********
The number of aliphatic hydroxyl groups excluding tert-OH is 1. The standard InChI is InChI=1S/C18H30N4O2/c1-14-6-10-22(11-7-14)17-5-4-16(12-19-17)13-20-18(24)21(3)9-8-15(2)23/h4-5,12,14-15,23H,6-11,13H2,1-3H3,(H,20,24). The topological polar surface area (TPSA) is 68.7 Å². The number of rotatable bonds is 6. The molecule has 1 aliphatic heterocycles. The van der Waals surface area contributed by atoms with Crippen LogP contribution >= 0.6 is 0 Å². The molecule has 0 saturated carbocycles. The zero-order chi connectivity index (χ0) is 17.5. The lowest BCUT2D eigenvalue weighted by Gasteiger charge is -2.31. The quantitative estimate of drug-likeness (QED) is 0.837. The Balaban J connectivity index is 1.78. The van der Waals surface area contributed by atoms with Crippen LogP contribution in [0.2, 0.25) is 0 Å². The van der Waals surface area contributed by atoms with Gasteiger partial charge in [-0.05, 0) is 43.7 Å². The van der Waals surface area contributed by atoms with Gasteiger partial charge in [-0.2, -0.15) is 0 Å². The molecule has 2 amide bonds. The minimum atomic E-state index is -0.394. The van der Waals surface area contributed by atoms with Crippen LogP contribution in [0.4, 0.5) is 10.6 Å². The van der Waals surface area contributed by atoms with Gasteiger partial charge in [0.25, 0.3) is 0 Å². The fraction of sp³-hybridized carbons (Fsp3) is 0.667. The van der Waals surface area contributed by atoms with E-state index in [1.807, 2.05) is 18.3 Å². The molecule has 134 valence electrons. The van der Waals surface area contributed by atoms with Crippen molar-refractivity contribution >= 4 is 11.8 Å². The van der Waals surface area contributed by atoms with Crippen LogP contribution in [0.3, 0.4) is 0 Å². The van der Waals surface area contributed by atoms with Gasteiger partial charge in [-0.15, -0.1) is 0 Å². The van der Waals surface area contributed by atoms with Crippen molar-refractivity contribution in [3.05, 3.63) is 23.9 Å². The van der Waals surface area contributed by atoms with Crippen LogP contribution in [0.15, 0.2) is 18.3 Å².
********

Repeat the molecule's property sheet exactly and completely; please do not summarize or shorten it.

The number of aliphatic hydroxyl groups excluding tert-OH is 1. The standard InChI is InChI=1S/C18H30N4O2/c1-14-6-10-22(11-7-14)17-5-4-16(12-19-17)13-20-18(24)21(3)9-8-15(2)23/h4-5,12,14-15,23H,6-11,13H2,1-3H3,(H,20,24). The topological polar surface area (TPSA) is 68.7 Å². The number of rotatable bonds is 6. The molecule has 1 aliphatic heterocycles. The van der Waals surface area contributed by atoms with Crippen LogP contribution >= 0.6 is 0 Å². The molecule has 0 saturated carbocycles. The zero-order chi connectivity index (χ0) is 17.5. The lowest BCUT2D eigenvalue weighted by Gasteiger charge is -2.31. The quantitative estimate of drug-likeness (QED) is 0.837. The Balaban J connectivity index is 1.78. The van der Waals surface area contributed by atoms with Crippen LogP contribution in [0.2, 0.25) is 0 Å². The van der Waals surface area contributed by atoms with Gasteiger partial charge in [-0.05, 0) is 43.7 Å². The van der Waals surface area contributed by atoms with Gasteiger partial charge in [-0.2, -0.15) is 0 Å². The molecule has 2 amide bonds. The minimum atomic E-state index is -0.394. The van der Waals surface area contributed by atoms with Crippen LogP contribution in [0.4, 0.5) is 10.6 Å². The van der Waals surface area contributed by atoms with Gasteiger partial charge in [0.25, 0.3) is 0 Å². The fraction of sp³-hybridized carbons (Fsp3) is 0.667. The van der Waals surface area contributed by atoms with E-state index in [1.807, 2.05) is 18.3 Å². The molecule has 134 valence electrons. The van der Waals surface area contributed by atoms with Crippen molar-refractivity contribution >= 4 is 11.8 Å². The van der Waals surface area contributed by atoms with Crippen LogP contribution in [0.3, 0.4) is 0 Å². The van der Waals surface area contributed by atoms with Gasteiger partial charge in [-0.15, -0.1) is 0 Å². The van der Waals surface area contributed by atoms with Crippen molar-refractivity contribution in [3.05, 3.63) is 23.9 Å². The van der Waals surface area contributed by atoms with Crippen LogP contribution in [0.15, 0.2) is 18.3 Å².